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CHAPTER 1. INTRODUCTION - TM-11-490-50004
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TM-11-490-5 Army Communications Facilities Operational Electromagnetic Compatability Manual
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Figure 2-1. Typical interferences sources.


TM 11-490-5
CHAPTER 2
TYPES AND CAUSES OF EMC PROBLEMS
traceable to either "thermal agitation" or "shot effect."
2-1. General
Thermal-agitation noise is caused by the unequal flow of
a. Electromagnetic interference (EMI), commonly
electrons across a circuit element from the effects of
called  "interference,"  is  defined  herein  as  any
heat, resulting in a net voltage of random variation.
electromagnetic
energy
which
degrades
the
Shot effect is caused by the random emission of
performance of C-E equipment.
electrons from an electron tube cathode.  Noise in a
b. EMC problems resulting from interference are
semiconductor device is primarily caused by the random
directly related to three factors: (1) interference sources,
motion of majority carriers crossing a junction and by
(2) transfer media, and (3) equipment susceptibility.
fluctuations in the relative amounts of current flowing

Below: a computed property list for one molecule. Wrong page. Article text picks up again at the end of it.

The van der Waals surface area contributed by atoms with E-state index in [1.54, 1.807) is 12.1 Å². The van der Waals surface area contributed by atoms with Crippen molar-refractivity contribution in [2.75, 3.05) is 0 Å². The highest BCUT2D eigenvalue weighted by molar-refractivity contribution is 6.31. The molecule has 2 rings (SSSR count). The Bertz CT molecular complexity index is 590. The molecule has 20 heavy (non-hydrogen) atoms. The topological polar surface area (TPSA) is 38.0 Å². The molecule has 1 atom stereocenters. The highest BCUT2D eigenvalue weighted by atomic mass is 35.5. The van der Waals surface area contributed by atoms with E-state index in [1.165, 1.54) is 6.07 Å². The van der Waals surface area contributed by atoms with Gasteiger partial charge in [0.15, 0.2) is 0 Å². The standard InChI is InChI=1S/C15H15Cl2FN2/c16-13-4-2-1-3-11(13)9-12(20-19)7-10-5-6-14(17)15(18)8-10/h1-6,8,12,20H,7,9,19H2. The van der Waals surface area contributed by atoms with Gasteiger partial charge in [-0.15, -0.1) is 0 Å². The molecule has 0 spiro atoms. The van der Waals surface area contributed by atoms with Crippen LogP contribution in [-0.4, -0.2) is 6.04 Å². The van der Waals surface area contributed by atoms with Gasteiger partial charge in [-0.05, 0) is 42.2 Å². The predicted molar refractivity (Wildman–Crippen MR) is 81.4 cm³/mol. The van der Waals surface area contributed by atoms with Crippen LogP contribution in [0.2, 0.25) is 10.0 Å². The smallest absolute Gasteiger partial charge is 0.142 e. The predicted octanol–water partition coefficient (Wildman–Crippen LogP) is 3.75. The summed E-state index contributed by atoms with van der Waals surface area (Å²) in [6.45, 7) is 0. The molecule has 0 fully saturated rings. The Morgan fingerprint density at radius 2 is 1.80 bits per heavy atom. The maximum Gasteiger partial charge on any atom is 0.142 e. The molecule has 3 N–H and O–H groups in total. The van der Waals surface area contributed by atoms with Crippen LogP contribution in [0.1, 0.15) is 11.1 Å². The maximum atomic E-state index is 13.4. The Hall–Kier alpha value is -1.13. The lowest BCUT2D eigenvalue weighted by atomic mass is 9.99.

from the emitter to the collector and base of a transistor.
2-2. Interference Sources
The noise power level of a semiconductor device is
a. General.  Interference may result from either
greater at the lower frequencies and depends upon the
natural or manmade causes (fig 2-1). While the effects
material of the semiconductors used.  The types of
of interference from natural sources are geographically
noise  described  are  strictly-speaking  man-made,
widespread,  manmade  interference  (intentional  or
because the equipment is man-made. However, they
unintentional) usually affects only limited areas near the
are described here as "natural" to make a point. They
specific sources. An exception is high frequency (HF)
do-not arise from fault conditions or from equipment
interference which may emanate from distant radiations
maladjustment or any other conditions which can be
which have been refracted from the ionosphere.
remedied by operating personnel.
Nor are they
b. Natural Interference Sources.  These sources
intentionally generated. The types of noise described
may be as close to the operator as his own equipment
are "natural" in the sense that they are always present to
and the earth's atmosphere, or as distant as the sun and
varying degrees in all energized electronic equipment
the outer reaches of the galaxy.
and the extent to which they can be minimized in
practice, is dependent on the funds available during the
design and construction stages of the equipment.
(1) Equipment noise.
This noise, self-
generated within electronic equipment, is generally
2-1


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